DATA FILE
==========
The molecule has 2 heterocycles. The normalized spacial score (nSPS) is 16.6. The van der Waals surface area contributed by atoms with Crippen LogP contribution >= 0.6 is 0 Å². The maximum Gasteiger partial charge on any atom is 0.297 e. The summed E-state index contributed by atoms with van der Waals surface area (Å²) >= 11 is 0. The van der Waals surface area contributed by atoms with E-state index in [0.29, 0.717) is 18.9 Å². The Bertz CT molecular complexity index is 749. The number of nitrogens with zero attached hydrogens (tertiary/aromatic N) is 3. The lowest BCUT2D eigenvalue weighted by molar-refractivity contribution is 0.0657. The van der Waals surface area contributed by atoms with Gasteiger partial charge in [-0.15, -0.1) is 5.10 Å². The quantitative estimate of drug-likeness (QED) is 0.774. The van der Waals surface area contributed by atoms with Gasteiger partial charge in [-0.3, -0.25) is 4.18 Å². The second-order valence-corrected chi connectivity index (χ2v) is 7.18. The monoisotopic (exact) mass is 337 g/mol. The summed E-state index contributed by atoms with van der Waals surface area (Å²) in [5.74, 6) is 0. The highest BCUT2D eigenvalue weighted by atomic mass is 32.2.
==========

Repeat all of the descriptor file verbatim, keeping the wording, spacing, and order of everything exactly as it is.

The molecule has 2 heterocycles. The normalized spacial score (nSPS) is 16.6. The van der Waals surface area contributed by atoms with Crippen LogP contribution >= 0.6 is 0 Å². The maximum Gasteiger partial charge on any atom is 0.297 e. The summed E-state index contributed by atoms with van der Waals surface area (Å²) >= 11 is 0. The van der Waals surface area contributed by atoms with E-state index in [0.29, 0.717) is 18.9 Å². The Bertz CT molecular complexity index is 749. The number of nitrogens with zero attached hydrogens (tertiary/aromatic N) is 3. The lowest BCUT2D eigenvalue weighted by molar-refractivity contribution is 0.0657. The van der Waals surface area contributed by atoms with Gasteiger partial charge in [-0.15, -0.1) is 5.10 Å². The quantitative estimate of drug-likeness (QED) is 0.774. The van der Waals surface area contributed by atoms with Gasteiger partial charge in [-0.3, -0.25) is 4.18 Å². The second-order valence-corrected chi connectivity index (χ2v) is 7.18. The monoisotopic (exact) mass is 337 g/mol. The summed E-state index contributed by atoms with van der Waals surface area (Å²) in [5.74, 6) is 0. The highest BCUT2D eigenvalue weighted by atomic mass is 32.2.